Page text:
I definitely have an affinity for trains. Some of the pictures from recent paintings are real and some of them I have recreated or redone based on pictures that I was never able to get, or that got away from me somehow,or maybe even what I’d like them to look like. Every time I was arrested for painting trains, the police or court clerks or the lawyers; would always make these side comments to me that “I’m very talented” and things like that and that “if I put my talents to better use I could be an amazing artist”. I don’t know if this is better use, but in a sense, im creating my own world, and in that world I’m painting my own trains with no repercussions. It’s a dream come true. 

9. Speaking of artificial intelligence – how do you think technology has influenced graffiti and street art as a whole? 

Well, there’s the obvious, 12oz, Instagram, they’re often instant gratification. When we were kids we had to really seek this stuff out, now it’s just served on a digital platter. This is a whole new world it’s not graffiti or street art that have changed, the whole world it lives in has changed which has also changed the participants. I was at a family barbq the other day, and there were five kids under the age of ten playing outside; on their iPads. It blew my mind.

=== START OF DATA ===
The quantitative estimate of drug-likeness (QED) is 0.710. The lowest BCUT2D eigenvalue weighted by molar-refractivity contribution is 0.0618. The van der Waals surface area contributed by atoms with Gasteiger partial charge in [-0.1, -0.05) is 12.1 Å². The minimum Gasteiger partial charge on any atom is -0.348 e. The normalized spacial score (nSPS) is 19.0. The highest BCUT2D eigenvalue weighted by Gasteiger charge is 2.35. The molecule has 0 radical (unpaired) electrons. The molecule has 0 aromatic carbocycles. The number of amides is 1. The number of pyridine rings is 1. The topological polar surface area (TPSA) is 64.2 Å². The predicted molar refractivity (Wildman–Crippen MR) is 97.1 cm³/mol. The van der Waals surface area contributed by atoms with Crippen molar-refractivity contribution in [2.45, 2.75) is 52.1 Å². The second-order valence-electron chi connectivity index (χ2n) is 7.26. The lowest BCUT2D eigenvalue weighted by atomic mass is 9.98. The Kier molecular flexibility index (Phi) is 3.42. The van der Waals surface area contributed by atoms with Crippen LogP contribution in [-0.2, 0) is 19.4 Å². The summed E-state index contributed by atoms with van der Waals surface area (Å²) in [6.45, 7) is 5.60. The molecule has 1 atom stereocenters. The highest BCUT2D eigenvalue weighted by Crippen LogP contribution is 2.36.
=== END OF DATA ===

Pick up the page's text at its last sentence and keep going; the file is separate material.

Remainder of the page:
You used to have to find people to meet them. You don’t have that anymore, you just have to find their social handle. You have street view walking you straight to wherever you are looking for. And in this world there is a remarkable number of cameras. When I was a kid I never owned a camera. My mom was in control of photographs. In the modern street art internet era there are so many photographers and urban explorers that document. They are essential to keeping the movement alive… even if they do sometimes step on toes and some of them are annoying at times. Back in the day Henry Chalfant and Martha Cooper were the photographers. Many stories remain untold, and newer lessor stories are now easily glorified which creates bitter feelings, which probably could even lead us back to the graffiti / streetart conversation.